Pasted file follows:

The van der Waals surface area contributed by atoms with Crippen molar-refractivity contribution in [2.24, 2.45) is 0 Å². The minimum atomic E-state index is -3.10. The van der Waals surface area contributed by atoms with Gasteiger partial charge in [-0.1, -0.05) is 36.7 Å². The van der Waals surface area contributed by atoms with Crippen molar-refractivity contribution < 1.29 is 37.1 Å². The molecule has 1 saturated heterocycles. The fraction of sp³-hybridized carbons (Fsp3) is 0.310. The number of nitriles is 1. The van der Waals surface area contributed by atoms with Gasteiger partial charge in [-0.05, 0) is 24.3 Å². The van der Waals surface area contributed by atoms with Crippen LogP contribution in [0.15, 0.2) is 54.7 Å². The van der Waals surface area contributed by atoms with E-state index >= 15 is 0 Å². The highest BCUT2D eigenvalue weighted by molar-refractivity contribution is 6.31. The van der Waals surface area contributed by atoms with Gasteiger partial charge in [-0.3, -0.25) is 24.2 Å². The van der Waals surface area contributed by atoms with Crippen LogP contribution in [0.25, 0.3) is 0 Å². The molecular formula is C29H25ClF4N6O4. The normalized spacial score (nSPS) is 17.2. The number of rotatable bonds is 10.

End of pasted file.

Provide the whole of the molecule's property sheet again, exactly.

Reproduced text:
The van der Waals surface area contributed by atoms with Crippen molar-refractivity contribution in [2.24, 2.45) is 0 Å². The minimum atomic E-state index is -3.10. The van der Waals surface area contributed by atoms with Gasteiger partial charge in [-0.1, -0.05) is 36.7 Å². The van der Waals surface area contributed by atoms with Crippen molar-refractivity contribution < 1.29 is 37.1 Å². The molecule has 1 saturated heterocycles. The fraction of sp³-hybridized carbons (Fsp3) is 0.310. The number of nitriles is 1. The van der Waals surface area contributed by atoms with Gasteiger partial charge in [-0.05, 0) is 24.3 Å². The van der Waals surface area contributed by atoms with Crippen LogP contribution in [0.15, 0.2) is 54.7 Å². The van der Waals surface area contributed by atoms with E-state index >= 15 is 0 Å². The highest BCUT2D eigenvalue weighted by molar-refractivity contribution is 6.31. The van der Waals surface area contributed by atoms with Gasteiger partial charge in [-0.3, -0.25) is 24.2 Å². The van der Waals surface area contributed by atoms with Crippen LogP contribution in [0.25, 0.3) is 0 Å². The molecular formula is C29H25ClF4N6O4. The normalized spacial score (nSPS) is 17.2. The number of rotatable bonds is 10.